From the moment we landed I knew the trip was going to be freeing. The weather was perfect. The sun was shining, and my Toms made their way out of my suitcase. I breathed deeply and got ready for the adventure at hand.

Setting off from our hotel, we walked down 5th Avenue, checked out Trump Tower, strolled down Broadway and 7th, and trucked it through Central Park. We took pictures of the Dakota, the last residence and murder spot of John Lennon, and ventured through Strawberry Fields. The history was rich. My respect for the city grew. As we walked around, I remember admiring the fashion and the way people hurried in their business suits from one place to other. I was fascinated by the tall cathedrals and beautifully constructed buildings, and, to be completely honest, was a bit envious of the way in which people seemed to be taking on their dreams.

That night, as I was walking into my room to go to bed, I told my mom, “This place makes me want to succeed at something.” I would soon realize the depth of that statement.

The next morning, I woke up and went down to the deli next to our hotel. I bought a cup of coffee, pulled out my Bible and pen, and started reading. I came across this verse, and it wouldn’t leave me alone:
Jeremiah 7:23&24 reads, “But I gave them this command: Obey me, and I will be your God and you will be my people. Walk in all the ways I command you, that it may go well with you. But they did not listen or pay attention; instead, they followed the stubborn inclinations of their evil hearts. They went backward and not forward.”

You see, a big part of my story is a continual struggle with trying to find meaning in things that were never purposed to give me such. On this list are a variety of things: a reputation; a certain amount of money; a job title; a particular body shape; and a busy schedule. On that day, in that little deli, I realized that many of the things that once plagued me were, once again, beginning to offer me a dose of their toxins. The idols had fallen off of their thrones, but they had not been destroyed.
Psalm 81:9&10 reads, “You shall have no foreign god among you; you shall not bow down to any alien god. I’m the Lord your God…open wide your mouth and I will fill it.”

In that moment, I realized that my heart was becoming unfaithful. The success that I desired the night before was not the right kind of success. It was success geared at making much of me, and not much of God. I was amazed at how easily an environment had influenced my heart. Would I seek God if I lived in New York City? The question haunted me.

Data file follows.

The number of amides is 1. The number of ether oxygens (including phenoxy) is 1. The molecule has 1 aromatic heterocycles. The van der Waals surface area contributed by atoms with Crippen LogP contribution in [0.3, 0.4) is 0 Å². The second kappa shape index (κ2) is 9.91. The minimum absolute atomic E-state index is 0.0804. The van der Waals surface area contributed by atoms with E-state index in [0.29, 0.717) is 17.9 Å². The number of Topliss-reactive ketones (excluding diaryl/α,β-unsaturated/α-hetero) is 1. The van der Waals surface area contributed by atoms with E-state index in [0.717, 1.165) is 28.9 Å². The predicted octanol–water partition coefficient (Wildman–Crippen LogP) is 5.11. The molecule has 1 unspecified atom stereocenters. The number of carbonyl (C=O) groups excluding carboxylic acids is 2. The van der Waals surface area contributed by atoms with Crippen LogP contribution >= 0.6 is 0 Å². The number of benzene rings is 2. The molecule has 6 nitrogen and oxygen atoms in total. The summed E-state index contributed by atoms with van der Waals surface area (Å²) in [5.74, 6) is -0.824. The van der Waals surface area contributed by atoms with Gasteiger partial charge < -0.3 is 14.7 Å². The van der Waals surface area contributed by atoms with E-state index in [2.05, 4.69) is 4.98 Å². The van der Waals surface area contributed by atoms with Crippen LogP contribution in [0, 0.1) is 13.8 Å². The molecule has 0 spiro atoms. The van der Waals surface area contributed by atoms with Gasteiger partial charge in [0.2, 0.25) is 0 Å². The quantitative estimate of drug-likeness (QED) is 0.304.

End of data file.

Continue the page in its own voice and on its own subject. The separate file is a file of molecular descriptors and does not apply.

On the plane ride home, later that week, I thought about the question. I spun it around in my head. I looked at the people on the plane, and then thought about it some more. Here’s the answer I came to:
My pursuit of anything that leads me away from God’s design for me is futile. Through my own pain and rebellion,

I’ve learned that one thing is certain – God deals with the sinner whom He loves, and He does what He wills to capture his or her heart again. I could live in NYC and pursue all there is to pursue. I could chase money, success, things, status, etc., but deep down I know that all of those things would lead me to a state of emptiness. I’d end up in a place wanting nothing more than life, joy and peace. I’d end up in a dark place asking God to, once again, turn my life around. It’s a circle.

You see, things that weren’t designed to fill us never can.
Matt Chandler frequently talks about the fact that we are our own number one joy robber. I think it’s legit. No one thing robs me of my joy as much as I do. My decisions, my choices to ignore the convictions the Holy Spirit places on my life, my declarations to go my own way when desiring something of this world, they all rob me.

In Christ is life. Drinking of Him means to drink life at the fullest possible level. When my walk with Him is thrown off, when my fellowship with Him is interrupted, my life lacks peace and my heart becomes ill.

“If anyone is thirsty, let him come to me and drink. Whoever believes in me, as the Scripture has said, streams of living water will flow from within” (John 7:37&38).

My little trip to New York was no longer just a trip to New York. It had become an instrument the Lord had used to reveal to me the depth of my brokenness and my desperate need for Him. I was aware, more than ever, of my idols. He used the experience to remind me that He created me, and He knows what satisfies. He satisfies, and He alone is God.